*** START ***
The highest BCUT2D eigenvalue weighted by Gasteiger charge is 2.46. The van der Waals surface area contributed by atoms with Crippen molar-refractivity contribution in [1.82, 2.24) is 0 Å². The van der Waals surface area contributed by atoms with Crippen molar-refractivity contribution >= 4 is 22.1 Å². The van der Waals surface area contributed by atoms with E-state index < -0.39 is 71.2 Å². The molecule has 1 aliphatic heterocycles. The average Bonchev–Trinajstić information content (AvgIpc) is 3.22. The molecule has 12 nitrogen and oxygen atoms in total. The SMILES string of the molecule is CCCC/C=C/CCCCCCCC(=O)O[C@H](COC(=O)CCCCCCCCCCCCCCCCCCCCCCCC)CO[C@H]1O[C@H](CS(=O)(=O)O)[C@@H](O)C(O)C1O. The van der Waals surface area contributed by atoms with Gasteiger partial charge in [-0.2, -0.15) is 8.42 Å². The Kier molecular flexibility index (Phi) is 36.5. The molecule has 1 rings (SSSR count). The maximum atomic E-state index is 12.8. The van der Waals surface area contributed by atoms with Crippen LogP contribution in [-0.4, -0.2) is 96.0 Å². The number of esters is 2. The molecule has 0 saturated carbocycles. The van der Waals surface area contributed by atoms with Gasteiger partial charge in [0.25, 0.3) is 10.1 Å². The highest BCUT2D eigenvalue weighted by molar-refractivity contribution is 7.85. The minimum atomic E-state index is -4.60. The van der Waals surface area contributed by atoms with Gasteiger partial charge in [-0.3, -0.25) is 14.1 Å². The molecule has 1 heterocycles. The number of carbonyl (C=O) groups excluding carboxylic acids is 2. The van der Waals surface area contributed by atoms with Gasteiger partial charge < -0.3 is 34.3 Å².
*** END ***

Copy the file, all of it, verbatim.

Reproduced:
The highest BCUT2D eigenvalue weighted by Gasteiger charge is 2.46. The van der Waals surface area contributed by atoms with Crippen molar-refractivity contribution in [1.82, 2.24) is 0 Å². The van der Waals surface area contributed by atoms with Crippen molar-refractivity contribution >= 4 is 22.1 Å². The van der Waals surface area contributed by atoms with E-state index < -0.39 is 71.2 Å². The molecule has 1 aliphatic heterocycles. The average Bonchev–Trinajstić information content (AvgIpc) is 3.22. The molecule has 12 nitrogen and oxygen atoms in total. The SMILES string of the molecule is CCCC/C=C/CCCCCCCC(=O)O[C@H](COC(=O)CCCCCCCCCCCCCCCCCCCCCCCC)CO[C@H]1O[C@H](CS(=O)(=O)O)[C@@H](O)C(O)C1O. The van der Waals surface area contributed by atoms with Gasteiger partial charge in [-0.2, -0.15) is 8.42 Å². The Kier molecular flexibility index (Phi) is 36.5. The molecule has 1 rings (SSSR count). The maximum atomic E-state index is 12.8. The van der Waals surface area contributed by atoms with Crippen LogP contribution in [-0.4, -0.2) is 96.0 Å². The number of esters is 2. The molecule has 0 saturated carbocycles. The van der Waals surface area contributed by atoms with Gasteiger partial charge in [0.25, 0.3) is 10.1 Å². The highest BCUT2D eigenvalue weighted by molar-refractivity contribution is 7.85. The minimum atomic E-state index is -4.60. The van der Waals surface area contributed by atoms with Gasteiger partial charge in [-0.3, -0.25) is 14.1 Å². The molecule has 1 heterocycles. The number of carbonyl (C=O) groups excluding carboxylic acids is 2. The van der Waals surface area contributed by atoms with Gasteiger partial charge < -0.3 is 34.3 Å².